Diego the 100-year-old tortoise mates like crazy, sires 800 babies and saves his species

Courtesy of San Diego Zoo

The Galapagos tortoises are fascinating creatures native to the seven Galapagos islands in the volcanic archipelago west of the Ecuadorian mainland. These friendly giants almost date back to prehistoric times and are the biggest of the tortoise species in the world.

They can go without food or water for a whole year and do not have a natural predator. But despite these positive factors, their numbers have plummeted because of nonnative species eating their eggs as well as pirates, whalers, and merchantmen hunting them for meat.

Around 50 years ago, only 12 females of Chelonoidis hoodensis can be found in Española. Thankfully, San Diego Zoo signed up Diego to a breeding program way back in the 1960s.

If it weren’t for Diego, his entire kind would only be seen in history and science books. Thanks to his ‘natural charm’, he may have saved his fellow tortoises from the brink of extinction.

The 100-year-old tortoise will come home a hero and a father of over 2,000. Diego is responsible for the thriving population of Española’s native reptiles. Out of the total number of newborn tortoises, 800 are Diego’s.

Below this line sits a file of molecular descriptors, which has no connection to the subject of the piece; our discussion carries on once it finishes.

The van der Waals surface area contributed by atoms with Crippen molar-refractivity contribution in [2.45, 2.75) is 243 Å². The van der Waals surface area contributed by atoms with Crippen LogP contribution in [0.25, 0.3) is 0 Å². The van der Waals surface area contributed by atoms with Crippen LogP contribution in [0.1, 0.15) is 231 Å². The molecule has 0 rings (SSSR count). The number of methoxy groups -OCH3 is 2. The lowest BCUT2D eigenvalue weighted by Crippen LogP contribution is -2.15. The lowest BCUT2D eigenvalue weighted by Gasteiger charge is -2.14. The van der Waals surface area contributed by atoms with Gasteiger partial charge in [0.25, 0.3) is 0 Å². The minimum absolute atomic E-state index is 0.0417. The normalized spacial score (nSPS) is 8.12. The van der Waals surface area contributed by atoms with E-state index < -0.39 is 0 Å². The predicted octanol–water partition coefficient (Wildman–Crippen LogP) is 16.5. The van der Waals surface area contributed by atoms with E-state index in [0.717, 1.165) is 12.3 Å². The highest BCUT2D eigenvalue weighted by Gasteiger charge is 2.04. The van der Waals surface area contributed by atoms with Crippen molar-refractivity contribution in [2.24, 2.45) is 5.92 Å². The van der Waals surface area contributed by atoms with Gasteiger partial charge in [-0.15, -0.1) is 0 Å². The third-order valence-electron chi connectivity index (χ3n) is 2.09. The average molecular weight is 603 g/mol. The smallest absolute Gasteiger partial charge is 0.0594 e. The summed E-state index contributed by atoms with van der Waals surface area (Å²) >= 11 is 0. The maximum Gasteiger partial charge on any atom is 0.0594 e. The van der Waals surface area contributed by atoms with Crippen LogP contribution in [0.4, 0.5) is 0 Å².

Courtesy of San Diego Zoo

“He’s contributed a large percentage to the lineage that we are returning to Española,” park director Jorge Carrion said. “There’s a feeling of happiness to have the possibility of returning that tortoise to his natural state.”

Out of the 15 tortoises that participated in the program, none of them were as ‘active’ as Diego. With the fate of his kind hanging in the balance, the 100-year old tortoise put his ‘charm’ to good use for the sake of his progeny.

Despite his old age, Diego still knows his way around the ladies. He had so much intercourse than the other participating tortoises that he became the patriarch of the 40% of the giant tortoises on the island.

Now that the breeding program has come to its end, the reptile Casanova is bound to return home after almost 6 decades of ‘spreading his love’. Retired, Diego will be reunited with the rest of Galapagos tortoises he helped to save.

Courtesy of San Diego Zoo

But before the mighty progenitor sets his feet sets on his homeland, he needs to undergo quarantine. His health stronger than ever, expect Diego to father more baby tortoises once he’s released.

The Galapagos Islands are home to extraordinary animal species ranging from tortoises, iguanas, sharks, and sea lions to 26 species of native birds.

The island’s unique fauna and mesmerizing biodiversity attracted the proponent of the theory of natural selection, Charles Darwin. Thought it is quite ironic that even Darwin himself went to dine on the flesh of Diego’s ancestors.

Today, the Galapagos Islands are part of the UNESCO’s World Cultural and Natural Heritage. It is now protected from any threat, especially from poachers and pirates who do not mean well to the islands’ inhabitants.

Find out more about Diego and watch the video below:

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